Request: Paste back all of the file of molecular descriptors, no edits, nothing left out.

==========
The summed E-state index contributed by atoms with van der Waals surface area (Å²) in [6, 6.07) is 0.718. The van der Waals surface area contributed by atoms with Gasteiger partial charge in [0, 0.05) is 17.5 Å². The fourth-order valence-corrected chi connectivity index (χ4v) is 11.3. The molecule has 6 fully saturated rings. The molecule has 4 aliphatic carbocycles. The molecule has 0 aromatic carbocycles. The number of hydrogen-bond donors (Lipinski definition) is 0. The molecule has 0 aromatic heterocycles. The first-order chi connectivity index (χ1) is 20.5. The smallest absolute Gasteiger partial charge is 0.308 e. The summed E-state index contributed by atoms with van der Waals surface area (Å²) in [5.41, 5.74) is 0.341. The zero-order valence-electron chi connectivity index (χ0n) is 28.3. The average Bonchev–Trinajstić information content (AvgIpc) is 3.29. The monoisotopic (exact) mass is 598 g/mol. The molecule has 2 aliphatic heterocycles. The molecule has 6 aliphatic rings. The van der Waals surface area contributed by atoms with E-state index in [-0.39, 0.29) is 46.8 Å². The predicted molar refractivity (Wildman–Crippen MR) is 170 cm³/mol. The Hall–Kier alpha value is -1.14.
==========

The summed E-state index contributed by atoms with van der Waals surface area (Å²) in [6, 6.07) is 0.718. The van der Waals surface area contributed by atoms with Gasteiger partial charge in [0, 0.05) is 17.5 Å². The fourth-order valence-corrected chi connectivity index (χ4v) is 11.3. The molecule has 6 fully saturated rings. The molecule has 4 aliphatic carbocycles. The molecule has 0 aromatic carbocycles. The number of hydrogen-bond donors (Lipinski definition) is 0. The molecule has 0 aromatic heterocycles. The first-order chi connectivity index (χ1) is 20.5. The smallest absolute Gasteiger partial charge is 0.308 e. The summed E-state index contributed by atoms with van der Waals surface area (Å²) in [5.41, 5.74) is 0.341. The zero-order valence-electron chi connectivity index (χ0n) is 28.3. The average Bonchev–Trinajstić information content (AvgIpc) is 3.29. The monoisotopic (exact) mass is 598 g/mol. The molecule has 2 aliphatic heterocycles. The molecule has 6 aliphatic rings. The van der Waals surface area contributed by atoms with E-state index in [-0.39, 0.29) is 46.8 Å². The predicted molar refractivity (Wildman–Crippen MR) is 170 cm³/mol. The Hall–Kier alpha value is -1.14.